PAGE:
Depression, Low-Blood Sugar and Allergies

How much of depression is biochemical? How much is psychological?

Well, the mind can effect the biochemistry of the body and vice versa. In her book, Seven Weeks to Sobriety, researcher, Dr. Joan Mathews Larson describes the frequency that hypoglycemics experience certain symptoms:

Nervousness 93%

Irritability 89%

Exhaustion 87%

Depression 86%

Forgetfulness 69%

Indecisiveness 50%

(Now, I can relate to the indecisiveness situation when, during my late 30’s, I was in a state of exhaustion and unable to make a simple decision regarding lunch. Fortunately, I chose a hardy carrot ginger soup and chicken dish and I was able to think more clearly.)

Dr. Larson also stated that her patients with allergies were prone to emotional outbursts and depression. In one case, a patient fasted for a week, with no symptoms. But, after a meal of pizza, the patient went into a fit of crying.

It is also interesting to note that many alcoholics and suicide victims were mineral and vitamin deficient. Some were especially deficient in vitamin C and demonstrated symptoms of scurvy. A person’s nutrient-deficient brain will often contribute to low-blood sugar, confusion and even depression.

My own experiences with mega-dosages of nutrition have been that after taking massive amounts of B vitamins, adopting a high protein diet and cutting out bread and processed foods, I made greater muscle gains, slept better, drank less alcohol and gained better mental focus.

This is not to dismiss cognitive or group therapies, but rather give another tool in the toolbox of good health. I constantly urge my clients who are trying to lose weight or gain muscle to cut out the highly allergic foods that contain sugar, wheat and corn. Replace these foods with nerve-building, high protein foods like chicken, fish, beef and vegetable proteins. These along with fresh vegetables and berries promote stable blood sugar and feed one’s brain and nerve tissues.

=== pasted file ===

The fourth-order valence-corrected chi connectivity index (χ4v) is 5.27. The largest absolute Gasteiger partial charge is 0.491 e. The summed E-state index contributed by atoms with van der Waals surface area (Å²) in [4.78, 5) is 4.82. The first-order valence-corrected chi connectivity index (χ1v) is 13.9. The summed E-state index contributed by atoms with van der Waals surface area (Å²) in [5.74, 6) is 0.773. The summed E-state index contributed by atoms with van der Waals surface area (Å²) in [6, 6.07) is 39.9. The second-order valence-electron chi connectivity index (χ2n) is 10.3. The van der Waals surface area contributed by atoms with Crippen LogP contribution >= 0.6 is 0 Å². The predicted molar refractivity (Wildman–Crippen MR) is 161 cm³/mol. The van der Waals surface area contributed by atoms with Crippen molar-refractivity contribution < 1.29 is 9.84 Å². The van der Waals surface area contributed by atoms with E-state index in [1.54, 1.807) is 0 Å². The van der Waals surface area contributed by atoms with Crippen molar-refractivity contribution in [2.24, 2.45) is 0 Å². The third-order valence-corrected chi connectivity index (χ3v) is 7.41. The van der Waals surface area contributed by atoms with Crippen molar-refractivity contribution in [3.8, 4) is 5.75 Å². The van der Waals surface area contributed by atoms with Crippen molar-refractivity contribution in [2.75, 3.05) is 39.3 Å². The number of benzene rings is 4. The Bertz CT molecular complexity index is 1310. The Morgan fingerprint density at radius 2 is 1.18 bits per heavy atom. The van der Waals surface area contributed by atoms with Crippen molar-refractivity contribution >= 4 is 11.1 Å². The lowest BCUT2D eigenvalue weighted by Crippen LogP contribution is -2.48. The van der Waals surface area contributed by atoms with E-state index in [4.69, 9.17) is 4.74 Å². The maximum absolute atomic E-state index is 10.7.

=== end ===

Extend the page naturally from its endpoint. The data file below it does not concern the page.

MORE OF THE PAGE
Here is a typical low-energy diet:

Breakfast: Coffee, wheat toast, processed cereal

Snack: Coffee, Danish

Lunch: Salad with dressing, fruit-flavoured yogurt, French fries. Pop.

Supper: Coffee, burger and French fries

Snack: Ice cream

Not only is this diet packed with over 20 teaspoons of sugar, it depletes vitamin and mineral reserves and sends the person’s blood sugar on a roller coaster ride.

Here is a sugar stabilizing diet:

Breakfast: 2 eggs or egg whites and unsweetened oatmeal, one slice of rye, kamut or spelt toast. Multi-vitamin with minimum 500 mcg of vitamin B12, 100 mg of B1 and 300 mg vitamin C.

Snack: Crackers and cheese or humus

Lunch: Salmon salad

Supper: Stir fry chicken with brown rice

Snack: Oat crackers

Before someone protests that the following eating plan is too expensive, may I interject that cooking your own breakfast alone costs 1/5 of a fast food meal or a couple of chocolate bars or a gourmet coffee. So, do not even try that excuse. Many immigrant families eat good at a fraction of the cost of western or fast food.

Besides the cost of good nutrition and proper exercise will save you money in medical and lost wages from being caught up in a case of the blues. (Note: This article is not meant to replace the professional treatment of clinically depressed people.)



Source by Doug Setter

You May Also Like

About the Author: admin

I have a BSc and a Master's degree in human nutrition and is a registered nutritionist in San Francisco. I started out as a writer for Authority Nutrition in 2015 and transitioned over to some guaranteed health websites in 2017. Now I manage topic selection and medical review of all health content. I love sharing articles about healthy living, traveling and enjoying quality time with friends and family. I stay fit and healthy by playing with my three kids, preparing and eating healthy food and doing CrossFit.

Leave a Reply

Your email address will not be published. Required fields are marked *